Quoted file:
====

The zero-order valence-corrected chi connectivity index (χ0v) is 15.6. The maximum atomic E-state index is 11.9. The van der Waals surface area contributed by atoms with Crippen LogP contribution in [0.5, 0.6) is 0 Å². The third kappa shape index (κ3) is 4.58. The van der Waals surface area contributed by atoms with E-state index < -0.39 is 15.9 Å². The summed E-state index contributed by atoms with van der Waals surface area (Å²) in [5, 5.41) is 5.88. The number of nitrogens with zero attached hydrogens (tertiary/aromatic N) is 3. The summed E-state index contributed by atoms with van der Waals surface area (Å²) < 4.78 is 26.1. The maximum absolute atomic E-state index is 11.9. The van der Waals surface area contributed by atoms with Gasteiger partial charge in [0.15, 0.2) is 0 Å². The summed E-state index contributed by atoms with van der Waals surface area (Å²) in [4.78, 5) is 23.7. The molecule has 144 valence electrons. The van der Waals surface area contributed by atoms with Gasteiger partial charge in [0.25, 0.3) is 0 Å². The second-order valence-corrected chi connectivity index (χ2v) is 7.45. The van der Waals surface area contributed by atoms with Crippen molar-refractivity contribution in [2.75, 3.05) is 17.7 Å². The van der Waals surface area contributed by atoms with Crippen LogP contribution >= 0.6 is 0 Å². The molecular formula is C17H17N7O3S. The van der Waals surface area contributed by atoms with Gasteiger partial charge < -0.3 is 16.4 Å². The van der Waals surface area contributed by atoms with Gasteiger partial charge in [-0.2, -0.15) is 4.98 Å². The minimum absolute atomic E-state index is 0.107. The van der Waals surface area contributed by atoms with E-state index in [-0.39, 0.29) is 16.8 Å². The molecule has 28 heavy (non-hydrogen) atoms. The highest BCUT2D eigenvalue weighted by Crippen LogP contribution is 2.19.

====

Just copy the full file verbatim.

The zero-order valence-corrected chi connectivity index (χ0v) is 15.6. The maximum atomic E-state index is 11.9. The van der Waals surface area contributed by atoms with Crippen LogP contribution in [0.5, 0.6) is 0 Å². The third kappa shape index (κ3) is 4.58. The van der Waals surface area contributed by atoms with E-state index < -0.39 is 15.9 Å². The summed E-state index contributed by atoms with van der Waals surface area (Å²) in [5, 5.41) is 5.88. The number of nitrogens with zero attached hydrogens (tertiary/aromatic N) is 3. The summed E-state index contributed by atoms with van der Waals surface area (Å²) < 4.78 is 26.1. The maximum absolute atomic E-state index is 11.9. The van der Waals surface area contributed by atoms with Gasteiger partial charge in [0.15, 0.2) is 0 Å². The summed E-state index contributed by atoms with van der Waals surface area (Å²) in [4.78, 5) is 23.7. The molecule has 144 valence electrons. The van der Waals surface area contributed by atoms with Gasteiger partial charge in [0.25, 0.3) is 0 Å². The second-order valence-corrected chi connectivity index (χ2v) is 7.45. The van der Waals surface area contributed by atoms with Crippen molar-refractivity contribution in [2.75, 3.05) is 17.7 Å². The van der Waals surface area contributed by atoms with Crippen LogP contribution >= 0.6 is 0 Å². The molecular formula is C17H17N7O3S. The van der Waals surface area contributed by atoms with Gasteiger partial charge < -0.3 is 16.4 Å². The van der Waals surface area contributed by atoms with Gasteiger partial charge in [-0.2, -0.15) is 4.98 Å². The minimum absolute atomic E-state index is 0.107. The van der Waals surface area contributed by atoms with E-state index in [-0.39, 0.29) is 16.8 Å². The molecule has 28 heavy (non-hydrogen) atoms. The highest BCUT2D eigenvalue weighted by Crippen LogP contribution is 2.19.